UH Today is produced by seniors in the Journalism program at the University of Hawaii at Manoa.



How healthy is Jamba Juice?

By Sarah Pacheco

To find relief from the high temperatures of the day, University of Hawai`i at Manoa students hurry to Jamba Juice, located on the second floor of the Campus Center.  Smoothies there may offer a solution to the heat, but health-conscious students wonder if the smoothies are a truly healthy snack. 

The Jamba Juice website says the smoothies produced by the national company are healthy meals and snacks.  The site adds “We provide nutrient-rich smoothies that give consumers a healthy dose of vitamins, minerals, potassium, calcium and fiber.”  For those wanting to improve their smoothie’s nutritional content, boosts, which consist of herbs, minerals and vitamins, can be added free of charge.

The claim of Jamba Juice is that their smoothies are only made of 100 percent natural ingredients needed by the body and the brain to function properly.  “Natural” or “organic” does not always equal healthy, though.  The popular Orange Dream Machine flavor packs 540 calories for one 24-ounce Original serving size.  Based on the Dietary Guidelines for Americans’ recommended 2000-calorie diet, one smoothie equals one-quarter of a person’s daily calories. 

Chad K. Lee, a personal trainer at 24 Hour Fitness who has a degree in Kinesiology from California State Sacramento, adds, “There is a difference in calorie intake per individual.  Most of the population feels a normal intake is around 2000 calories.  You can’t say that’s the same for everyone based on an individual’s resting heart rate.”  A resting heart rate, or RHR, determines how many calories are needed to sustain life when the body is at rest.  The larger the body or the more the body is active, the larger the calorie intake. 

In addition to a high calorie count, the Orange Dream Machine smoothie also contains 37 percent of a person’s daily value of carbohydrates, most of which comes from sugar, and 13 percent of a person’s daily value of sodium.  The good news is that the sugars come from the fruits and yogurt used to make the smoothies.  These types of sugars are unrefined, meaning they are found naturally in the food and are considered by nutritionists to be better than refined, or added, sugars because there are usually other nutrients such as vitamins, minerals and fiber present in the food.  However, no matter the source of the sugars, too much can lead to health problems such as cavities, hyperactivity, diabetes and weight gain.

“Most people fall into the trap that they drink Jamba Juice then go ahead and eat a full meal,” Lee explains.  “But basically Jamba Juice is a meal within itself because it’s so high in calories.  If they’re not watching their calories, regardless of if you’re eating healthy, the high amount of calories is still going to add up to something unhealthy.”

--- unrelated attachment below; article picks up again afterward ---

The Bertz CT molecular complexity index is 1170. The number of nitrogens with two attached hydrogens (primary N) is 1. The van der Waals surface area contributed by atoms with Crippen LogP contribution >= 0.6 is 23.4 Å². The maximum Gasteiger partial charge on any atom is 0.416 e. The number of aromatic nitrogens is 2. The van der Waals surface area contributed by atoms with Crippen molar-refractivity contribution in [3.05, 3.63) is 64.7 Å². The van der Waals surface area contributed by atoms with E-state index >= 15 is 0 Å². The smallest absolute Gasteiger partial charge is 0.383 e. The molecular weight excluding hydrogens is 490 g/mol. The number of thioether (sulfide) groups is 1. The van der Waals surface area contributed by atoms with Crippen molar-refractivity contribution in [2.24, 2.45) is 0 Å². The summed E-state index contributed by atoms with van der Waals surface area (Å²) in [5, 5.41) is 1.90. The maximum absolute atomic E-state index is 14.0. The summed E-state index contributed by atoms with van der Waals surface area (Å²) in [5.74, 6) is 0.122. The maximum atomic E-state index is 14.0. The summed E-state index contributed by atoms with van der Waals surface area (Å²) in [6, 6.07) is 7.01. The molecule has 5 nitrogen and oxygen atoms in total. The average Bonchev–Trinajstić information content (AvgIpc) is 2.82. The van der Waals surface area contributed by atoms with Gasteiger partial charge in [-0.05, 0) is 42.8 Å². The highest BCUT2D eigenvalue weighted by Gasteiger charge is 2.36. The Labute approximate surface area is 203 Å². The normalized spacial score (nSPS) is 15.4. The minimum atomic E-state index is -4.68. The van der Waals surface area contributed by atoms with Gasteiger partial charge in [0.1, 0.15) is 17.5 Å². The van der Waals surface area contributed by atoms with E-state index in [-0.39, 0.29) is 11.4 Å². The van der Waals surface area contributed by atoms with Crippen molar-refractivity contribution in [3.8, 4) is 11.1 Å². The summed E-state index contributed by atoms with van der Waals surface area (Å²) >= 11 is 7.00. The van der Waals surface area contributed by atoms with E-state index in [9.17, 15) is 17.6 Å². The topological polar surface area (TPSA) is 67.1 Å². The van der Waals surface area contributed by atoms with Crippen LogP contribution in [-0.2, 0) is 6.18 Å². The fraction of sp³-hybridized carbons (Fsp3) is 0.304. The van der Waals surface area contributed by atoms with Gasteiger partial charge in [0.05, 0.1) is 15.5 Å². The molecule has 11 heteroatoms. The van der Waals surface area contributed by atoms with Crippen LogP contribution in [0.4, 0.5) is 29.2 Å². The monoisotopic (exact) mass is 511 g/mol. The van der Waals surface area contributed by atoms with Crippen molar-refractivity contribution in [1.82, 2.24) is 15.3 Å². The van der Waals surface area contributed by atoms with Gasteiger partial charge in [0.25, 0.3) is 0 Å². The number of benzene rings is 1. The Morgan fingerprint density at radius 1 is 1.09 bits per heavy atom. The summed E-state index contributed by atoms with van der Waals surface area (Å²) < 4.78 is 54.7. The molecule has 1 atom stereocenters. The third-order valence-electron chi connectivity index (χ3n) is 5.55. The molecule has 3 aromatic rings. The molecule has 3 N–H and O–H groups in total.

Some people grab a Jamba smoothie for reasons other than health.  David Wilkis, a senior at UH-M, says that he drinks Jamba Juice when he wants something sweet or when he sees a Jamba Juice store.  “For me, calories aren’t a big issue,” Wilkis states. 

For others, a fresh and nutrient-rich meal is something for which they search.  Zach Oda, a UH-M sophomore, explains “I don’t really go to Jamba Juice.  There are so many calories, especially from sugar.  It’s just not worth it to me.”

To reduce calorie and sugar content, Jamba Juice spent two years at a California research and development lab to develop a low-cal, low sugar smoothie.  “We removed the sherbet/sorbet/non-fat vanilla yogurt (depending on the product) as well as reduced the amount of fruit juice on average by 2/3,” the Jamba website explains.  “Then we added more fruit to keep the same great taste, as well as a proprietary low calorie smoothie base, called the lower calorie dairy base.”  The four “Enlightened Smoothies” flavors have between 280 to 320 calories and between 45 to 63 grams of sugar for an Original 24-ounce serving.

“On the flip-side, if there is someone who eats poorly and wants to start being healthy, Jamba Juice is a good alternative,” Lee states.  “If you’re not going to eat anything else with the Jamba Juice at that meal, I think it’s fine.” 

Those who still want a refreshing smoothie with fewer calories and less sugar can use the recipes found on the Jamba Juice website, www.jambajuice.com, for inspiration and make their own smoothie.  The fruits will be fresh and people can monitor what is put in the smoothies.  Nutritional information and ingredients of Jamba smoothies can also be found on the website and in catalogue books in Jamba stores.  Another alternative to Jamba Juice is locally owned franchises.  Locally grown fruits are usually used, so there is a minimal loss of nutrients. 

“Consistency is the name of this game,” Lee emphasizes.  “It’s about a lifestyle.  People are so busy now; they need something on the go.  Jamba Juice promotes this lifestyle, so does the popular culture.” 


© 2005 UHM Journalism program and students.